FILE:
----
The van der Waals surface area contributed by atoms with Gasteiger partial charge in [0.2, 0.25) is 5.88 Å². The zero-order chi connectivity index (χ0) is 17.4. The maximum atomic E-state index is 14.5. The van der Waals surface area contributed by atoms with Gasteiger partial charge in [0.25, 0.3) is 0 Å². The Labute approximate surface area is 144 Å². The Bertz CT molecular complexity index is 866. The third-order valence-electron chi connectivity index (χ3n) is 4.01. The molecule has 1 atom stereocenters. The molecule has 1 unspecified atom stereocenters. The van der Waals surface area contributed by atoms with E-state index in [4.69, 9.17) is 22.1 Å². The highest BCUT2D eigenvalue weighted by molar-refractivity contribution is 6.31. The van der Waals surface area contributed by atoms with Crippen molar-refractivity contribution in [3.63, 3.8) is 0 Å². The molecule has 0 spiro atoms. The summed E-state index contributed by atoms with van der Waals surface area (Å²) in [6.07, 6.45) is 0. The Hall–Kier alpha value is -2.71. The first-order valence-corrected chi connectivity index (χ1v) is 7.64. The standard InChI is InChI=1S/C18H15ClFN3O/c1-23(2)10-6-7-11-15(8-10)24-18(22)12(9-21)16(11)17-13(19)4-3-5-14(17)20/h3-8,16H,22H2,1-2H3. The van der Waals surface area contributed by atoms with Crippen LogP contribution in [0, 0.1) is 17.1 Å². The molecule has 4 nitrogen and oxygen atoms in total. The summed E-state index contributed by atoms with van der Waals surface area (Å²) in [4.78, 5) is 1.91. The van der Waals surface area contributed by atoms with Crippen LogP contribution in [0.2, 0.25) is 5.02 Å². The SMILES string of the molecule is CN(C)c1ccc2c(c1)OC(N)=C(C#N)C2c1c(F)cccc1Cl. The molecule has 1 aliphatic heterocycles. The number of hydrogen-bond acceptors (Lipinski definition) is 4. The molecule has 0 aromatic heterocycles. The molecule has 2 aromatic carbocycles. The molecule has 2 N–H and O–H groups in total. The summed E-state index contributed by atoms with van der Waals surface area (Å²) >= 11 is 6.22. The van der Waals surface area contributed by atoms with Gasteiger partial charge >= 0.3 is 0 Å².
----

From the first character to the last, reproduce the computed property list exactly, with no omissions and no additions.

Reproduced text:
The van der Waals surface area contributed by atoms with Gasteiger partial charge in [0.2, 0.25) is 5.88 Å². The zero-order chi connectivity index (χ0) is 17.4. The maximum atomic E-state index is 14.5. The van der Waals surface area contributed by atoms with Gasteiger partial charge in [0.25, 0.3) is 0 Å². The Labute approximate surface area is 144 Å². The Bertz CT molecular complexity index is 866. The third-order valence-electron chi connectivity index (χ3n) is 4.01. The molecule has 1 atom stereocenters. The molecule has 1 unspecified atom stereocenters. The van der Waals surface area contributed by atoms with E-state index in [4.69, 9.17) is 22.1 Å². The highest BCUT2D eigenvalue weighted by molar-refractivity contribution is 6.31. The van der Waals surface area contributed by atoms with Crippen molar-refractivity contribution in [3.63, 3.8) is 0 Å². The molecule has 0 spiro atoms. The summed E-state index contributed by atoms with van der Waals surface area (Å²) in [6.07, 6.45) is 0. The Hall–Kier alpha value is -2.71. The first-order valence-corrected chi connectivity index (χ1v) is 7.64. The standard InChI is InChI=1S/C18H15ClFN3O/c1-23(2)10-6-7-11-15(8-10)24-18(22)12(9-21)16(11)17-13(19)4-3-5-14(17)20/h3-8,16H,22H2,1-2H3. The van der Waals surface area contributed by atoms with Crippen LogP contribution in [0, 0.1) is 17.1 Å². The molecule has 4 nitrogen and oxygen atoms in total. The summed E-state index contributed by atoms with van der Waals surface area (Å²) in [4.78, 5) is 1.91. The van der Waals surface area contributed by atoms with Crippen LogP contribution in [0.2, 0.25) is 5.02 Å². The SMILES string of the molecule is CN(C)c1ccc2c(c1)OC(N)=C(C#N)C2c1c(F)cccc1Cl. The molecule has 1 aliphatic heterocycles. The number of hydrogen-bond acceptors (Lipinski definition) is 4. The molecule has 0 aromatic heterocycles. The molecule has 2 aromatic carbocycles. The molecule has 2 N–H and O–H groups in total. The summed E-state index contributed by atoms with van der Waals surface area (Å²) >= 11 is 6.22. The van der Waals surface area contributed by atoms with Gasteiger partial charge >= 0.3 is 0 Å².